Australia plans to buy seven giant unmanned drones for A$3 billion (US$2.7 billion), potentially to help patrol its borders, a report said yesterday.
The unmanned aircraft, with the wingspan of a 737 passenger jet, would primarily be used by the Australian military for spotting enemy ships and planes in a conflict.
The drones could also be deployed to detect illegal fishermen and asylum seekers, who frequently enter Australian waters on rickety boats, usually setting sail from Indonesia and Sri Lanka, the Australian newspaper said.
The military are already heavily involved in the Australian conservative government’s ongoing Operation Sovereign Borders policy, which is turning back asylum seeker boats when safe to do so, a move that has angered Jakarta.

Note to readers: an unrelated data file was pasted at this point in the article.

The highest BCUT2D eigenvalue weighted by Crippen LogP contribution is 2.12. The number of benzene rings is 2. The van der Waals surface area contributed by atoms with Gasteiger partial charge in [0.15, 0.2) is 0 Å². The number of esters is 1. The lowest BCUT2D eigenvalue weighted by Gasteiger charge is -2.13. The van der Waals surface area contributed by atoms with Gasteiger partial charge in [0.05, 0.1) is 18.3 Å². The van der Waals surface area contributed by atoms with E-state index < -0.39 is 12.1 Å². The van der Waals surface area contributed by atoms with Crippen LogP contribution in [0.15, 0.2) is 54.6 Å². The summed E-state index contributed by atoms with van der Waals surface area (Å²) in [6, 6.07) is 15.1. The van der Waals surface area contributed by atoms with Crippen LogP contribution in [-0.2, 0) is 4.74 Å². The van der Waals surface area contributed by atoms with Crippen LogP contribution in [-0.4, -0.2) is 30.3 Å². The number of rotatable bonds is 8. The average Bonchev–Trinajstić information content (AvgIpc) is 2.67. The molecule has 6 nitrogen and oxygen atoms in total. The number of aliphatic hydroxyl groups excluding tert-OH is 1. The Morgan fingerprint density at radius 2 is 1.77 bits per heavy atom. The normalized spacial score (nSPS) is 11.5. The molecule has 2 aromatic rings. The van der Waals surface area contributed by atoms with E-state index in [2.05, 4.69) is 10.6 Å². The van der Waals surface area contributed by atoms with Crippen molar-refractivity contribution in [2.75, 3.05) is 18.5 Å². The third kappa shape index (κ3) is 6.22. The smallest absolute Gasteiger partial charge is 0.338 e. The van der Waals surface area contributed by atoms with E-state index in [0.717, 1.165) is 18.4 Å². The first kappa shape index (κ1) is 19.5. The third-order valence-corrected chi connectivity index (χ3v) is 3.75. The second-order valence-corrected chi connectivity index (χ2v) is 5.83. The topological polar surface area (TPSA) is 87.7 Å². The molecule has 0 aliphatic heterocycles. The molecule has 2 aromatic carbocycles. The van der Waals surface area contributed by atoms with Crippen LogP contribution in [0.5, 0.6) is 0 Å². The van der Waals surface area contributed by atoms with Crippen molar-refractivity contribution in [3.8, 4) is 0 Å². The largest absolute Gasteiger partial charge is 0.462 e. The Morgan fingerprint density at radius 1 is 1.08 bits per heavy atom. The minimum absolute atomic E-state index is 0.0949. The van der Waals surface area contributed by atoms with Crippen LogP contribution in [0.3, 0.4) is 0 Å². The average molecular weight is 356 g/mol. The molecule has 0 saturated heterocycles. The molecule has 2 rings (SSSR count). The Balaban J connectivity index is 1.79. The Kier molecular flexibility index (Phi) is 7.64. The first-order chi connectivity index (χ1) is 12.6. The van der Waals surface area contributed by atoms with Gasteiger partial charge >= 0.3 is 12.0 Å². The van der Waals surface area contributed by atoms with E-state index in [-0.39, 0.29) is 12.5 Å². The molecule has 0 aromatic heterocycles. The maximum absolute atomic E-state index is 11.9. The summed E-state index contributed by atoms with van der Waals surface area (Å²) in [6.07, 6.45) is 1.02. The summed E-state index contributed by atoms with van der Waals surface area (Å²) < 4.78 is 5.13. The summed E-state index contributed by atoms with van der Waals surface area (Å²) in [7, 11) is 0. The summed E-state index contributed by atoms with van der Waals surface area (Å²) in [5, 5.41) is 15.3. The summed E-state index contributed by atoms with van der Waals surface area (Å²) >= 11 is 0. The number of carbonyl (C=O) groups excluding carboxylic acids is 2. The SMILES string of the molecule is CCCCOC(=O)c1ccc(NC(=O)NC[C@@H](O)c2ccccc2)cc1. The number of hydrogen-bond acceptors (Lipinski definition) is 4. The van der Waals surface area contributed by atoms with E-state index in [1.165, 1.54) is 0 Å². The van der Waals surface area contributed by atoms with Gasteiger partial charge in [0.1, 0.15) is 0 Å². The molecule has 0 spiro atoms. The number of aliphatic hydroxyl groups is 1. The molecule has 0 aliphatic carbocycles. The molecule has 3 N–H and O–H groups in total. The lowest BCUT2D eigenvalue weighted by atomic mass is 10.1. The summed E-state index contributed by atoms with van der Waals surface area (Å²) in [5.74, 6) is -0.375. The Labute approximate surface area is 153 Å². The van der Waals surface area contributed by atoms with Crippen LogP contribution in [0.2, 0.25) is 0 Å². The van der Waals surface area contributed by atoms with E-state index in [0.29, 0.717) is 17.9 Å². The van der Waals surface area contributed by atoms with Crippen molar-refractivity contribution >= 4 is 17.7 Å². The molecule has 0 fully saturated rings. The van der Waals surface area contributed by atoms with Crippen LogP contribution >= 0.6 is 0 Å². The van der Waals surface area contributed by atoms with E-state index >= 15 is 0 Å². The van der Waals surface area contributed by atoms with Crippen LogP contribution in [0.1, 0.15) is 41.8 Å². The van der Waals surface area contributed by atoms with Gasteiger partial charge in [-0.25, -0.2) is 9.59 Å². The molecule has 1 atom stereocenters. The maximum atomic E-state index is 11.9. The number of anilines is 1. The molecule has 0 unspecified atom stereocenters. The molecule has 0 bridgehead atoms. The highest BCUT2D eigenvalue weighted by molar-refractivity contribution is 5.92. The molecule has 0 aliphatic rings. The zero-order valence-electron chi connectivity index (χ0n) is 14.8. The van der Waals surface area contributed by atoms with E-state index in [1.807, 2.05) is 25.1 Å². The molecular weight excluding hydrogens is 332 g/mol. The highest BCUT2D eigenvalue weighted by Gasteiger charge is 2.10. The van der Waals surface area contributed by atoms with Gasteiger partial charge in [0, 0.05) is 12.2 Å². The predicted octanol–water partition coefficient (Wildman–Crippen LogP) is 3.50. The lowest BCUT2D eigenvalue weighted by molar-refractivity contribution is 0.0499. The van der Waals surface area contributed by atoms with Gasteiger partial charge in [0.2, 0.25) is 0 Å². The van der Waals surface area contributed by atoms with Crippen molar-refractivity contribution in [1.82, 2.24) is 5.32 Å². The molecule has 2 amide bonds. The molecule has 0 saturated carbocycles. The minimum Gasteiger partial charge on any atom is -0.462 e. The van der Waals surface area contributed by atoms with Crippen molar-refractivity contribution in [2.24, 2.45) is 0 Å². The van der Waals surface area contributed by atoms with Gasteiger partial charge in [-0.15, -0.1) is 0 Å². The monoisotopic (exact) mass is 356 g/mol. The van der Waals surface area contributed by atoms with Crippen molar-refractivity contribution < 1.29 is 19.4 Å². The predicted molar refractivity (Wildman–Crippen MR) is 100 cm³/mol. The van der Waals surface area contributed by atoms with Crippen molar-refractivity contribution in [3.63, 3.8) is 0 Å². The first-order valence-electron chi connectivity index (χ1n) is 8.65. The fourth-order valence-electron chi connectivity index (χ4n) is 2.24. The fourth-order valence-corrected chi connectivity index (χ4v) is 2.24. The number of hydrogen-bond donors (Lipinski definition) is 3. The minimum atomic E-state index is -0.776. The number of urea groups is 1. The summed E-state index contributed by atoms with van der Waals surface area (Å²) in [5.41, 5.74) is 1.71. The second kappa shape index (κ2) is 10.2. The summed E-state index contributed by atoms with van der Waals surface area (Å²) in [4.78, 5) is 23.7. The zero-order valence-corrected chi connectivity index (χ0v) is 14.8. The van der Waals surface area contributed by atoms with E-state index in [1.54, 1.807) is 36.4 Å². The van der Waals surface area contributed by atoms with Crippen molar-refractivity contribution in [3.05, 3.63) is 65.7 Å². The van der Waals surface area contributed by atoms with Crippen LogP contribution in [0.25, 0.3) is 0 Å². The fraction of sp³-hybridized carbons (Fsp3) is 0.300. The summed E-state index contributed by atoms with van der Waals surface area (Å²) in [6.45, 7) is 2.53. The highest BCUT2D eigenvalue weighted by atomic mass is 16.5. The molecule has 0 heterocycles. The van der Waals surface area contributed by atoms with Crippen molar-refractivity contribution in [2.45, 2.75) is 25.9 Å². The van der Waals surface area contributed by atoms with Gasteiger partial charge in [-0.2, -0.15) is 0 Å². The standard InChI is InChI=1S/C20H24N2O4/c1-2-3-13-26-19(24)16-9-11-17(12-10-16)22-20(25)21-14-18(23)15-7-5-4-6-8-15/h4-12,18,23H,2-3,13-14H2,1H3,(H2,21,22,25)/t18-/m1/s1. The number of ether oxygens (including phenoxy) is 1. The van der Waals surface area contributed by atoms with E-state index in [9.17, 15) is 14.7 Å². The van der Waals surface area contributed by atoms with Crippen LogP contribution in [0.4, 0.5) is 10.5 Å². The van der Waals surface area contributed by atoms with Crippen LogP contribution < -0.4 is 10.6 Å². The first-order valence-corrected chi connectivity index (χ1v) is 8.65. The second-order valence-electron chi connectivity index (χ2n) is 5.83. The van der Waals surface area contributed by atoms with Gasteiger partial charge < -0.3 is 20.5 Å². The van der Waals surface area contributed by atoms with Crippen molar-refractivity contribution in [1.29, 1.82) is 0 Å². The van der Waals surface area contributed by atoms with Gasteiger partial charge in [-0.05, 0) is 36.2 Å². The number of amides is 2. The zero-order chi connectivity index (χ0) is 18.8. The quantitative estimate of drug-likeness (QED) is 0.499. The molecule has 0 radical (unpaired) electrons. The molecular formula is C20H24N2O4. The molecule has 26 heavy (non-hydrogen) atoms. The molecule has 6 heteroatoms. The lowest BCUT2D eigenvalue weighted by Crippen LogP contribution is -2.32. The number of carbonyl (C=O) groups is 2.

Australian Minister of Defense David Johnston would soon recommend to Cabinet that it pass approval to purchase the seven US-made MQ-4C Triton drones, which can patrol 40,000 square nautical miles (137,196 km2) in a single mission, the report said.
“As a maritime nation, a capability with this type of coverage must have our attention,” Johnston was quoted as saying.
“Accordingly, this government is interested in exploring cost-effective ways of re-engaging with this particular program and possibly bringing it back on board,” Johnston added.
The use of large unmanned aircraft patrolling Australia’s borders has been mulled for a decade, but the previous Labor government would not sign off on the concept as it reportedly believed the technology was not mature enough. The drones, if deployed over the next few years, would replace Australia’s current ageing fleet of P-3 Orion surveillance planes.